How a Bill Becomes a Law - Reading Comprehension
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How a Bill Becomes a Law
By Phyllis Naegeli

1     Have you ever had an idea that you thought should become a law? Ideas for laws come in many ways. Members of Congress present ideas for new laws. Ordinary citizens may call their senator or representative with an idea. Special interest groups send delegates to talk to our nation's leaders. Even the president has ideas for laws.
2     In order for an idea to begin the process of becoming a law, a member of Congress must sponsor it. Once this happens, the idea becomes a bill. Bills can start their journey in either part of Congress. Let's follow a bill that begins in the House of Representatives.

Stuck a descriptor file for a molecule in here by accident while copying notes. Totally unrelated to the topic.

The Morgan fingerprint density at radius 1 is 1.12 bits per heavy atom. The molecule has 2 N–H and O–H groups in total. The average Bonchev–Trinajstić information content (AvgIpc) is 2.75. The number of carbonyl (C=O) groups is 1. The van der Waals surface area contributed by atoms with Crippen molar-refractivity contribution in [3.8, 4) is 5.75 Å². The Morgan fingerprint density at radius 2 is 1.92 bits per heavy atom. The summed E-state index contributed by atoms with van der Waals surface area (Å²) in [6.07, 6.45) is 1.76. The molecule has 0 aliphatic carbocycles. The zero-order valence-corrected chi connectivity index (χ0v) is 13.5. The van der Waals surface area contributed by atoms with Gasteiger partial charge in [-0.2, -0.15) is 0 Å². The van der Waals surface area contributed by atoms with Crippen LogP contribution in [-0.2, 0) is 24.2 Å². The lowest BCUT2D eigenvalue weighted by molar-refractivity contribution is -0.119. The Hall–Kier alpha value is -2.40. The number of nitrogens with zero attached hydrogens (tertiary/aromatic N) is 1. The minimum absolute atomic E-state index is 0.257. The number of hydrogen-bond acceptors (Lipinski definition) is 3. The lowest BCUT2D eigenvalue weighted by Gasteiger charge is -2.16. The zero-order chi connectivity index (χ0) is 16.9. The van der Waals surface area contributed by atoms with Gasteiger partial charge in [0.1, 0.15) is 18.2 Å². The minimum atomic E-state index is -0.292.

3     Once a bill is written, it is sent to the clerk of the House. Here, it is given a special number beginning with the letters H.R. (House of Representatives). Then, the bill is printed and sent to all members of the House of Representatives. At this point, the Speaker of the House sends the bill to a committee. The committee studies the bill to decide if it is a good idea or not. They often hold hearings to listen to why a bill should be a law. After the hearings, they may make changes to a bill, send it on for a vote, or table it. (Tabling it means it will not be sent for a vote.)

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